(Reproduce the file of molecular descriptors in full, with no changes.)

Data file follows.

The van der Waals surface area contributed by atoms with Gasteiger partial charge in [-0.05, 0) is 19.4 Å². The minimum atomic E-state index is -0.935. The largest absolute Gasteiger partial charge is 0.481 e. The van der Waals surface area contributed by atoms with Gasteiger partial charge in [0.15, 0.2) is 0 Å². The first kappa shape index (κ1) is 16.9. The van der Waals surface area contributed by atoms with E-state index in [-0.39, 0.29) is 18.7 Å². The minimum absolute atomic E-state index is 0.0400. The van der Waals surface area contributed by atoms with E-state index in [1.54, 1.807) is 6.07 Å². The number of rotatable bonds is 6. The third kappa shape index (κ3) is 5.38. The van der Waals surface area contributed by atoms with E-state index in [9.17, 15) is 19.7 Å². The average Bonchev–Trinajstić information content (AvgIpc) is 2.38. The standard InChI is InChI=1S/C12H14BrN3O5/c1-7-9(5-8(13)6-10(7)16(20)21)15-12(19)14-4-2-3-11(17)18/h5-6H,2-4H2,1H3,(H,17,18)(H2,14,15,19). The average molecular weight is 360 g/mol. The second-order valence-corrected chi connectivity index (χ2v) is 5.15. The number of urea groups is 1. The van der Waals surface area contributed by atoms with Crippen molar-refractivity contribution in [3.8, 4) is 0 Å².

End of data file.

The van der Waals surface area contributed by atoms with Gasteiger partial charge in [-0.05, 0) is 19.4 Å². The minimum atomic E-state index is -0.935. The largest absolute Gasteiger partial charge is 0.481 e. The van der Waals surface area contributed by atoms with Gasteiger partial charge in [0.15, 0.2) is 0 Å². The first kappa shape index (κ1) is 16.9. The van der Waals surface area contributed by atoms with E-state index in [-0.39, 0.29) is 18.7 Å². The minimum absolute atomic E-state index is 0.0400. The van der Waals surface area contributed by atoms with E-state index in [1.54, 1.807) is 6.07 Å². The number of rotatable bonds is 6. The third kappa shape index (κ3) is 5.38. The van der Waals surface area contributed by atoms with E-state index in [9.17, 15) is 19.7 Å². The average Bonchev–Trinajstić information content (AvgIpc) is 2.38. The standard InChI is InChI=1S/C12H14BrN3O5/c1-7-9(5-8(13)6-10(7)16(20)21)15-12(19)14-4-2-3-11(17)18/h5-6H,2-4H2,1H3,(H,17,18)(H2,14,15,19). The average molecular weight is 360 g/mol. The second-order valence-corrected chi connectivity index (χ2v) is 5.15. The number of urea groups is 1. The van der Waals surface area contributed by atoms with Crippen molar-refractivity contribution in [3.8, 4) is 0 Å².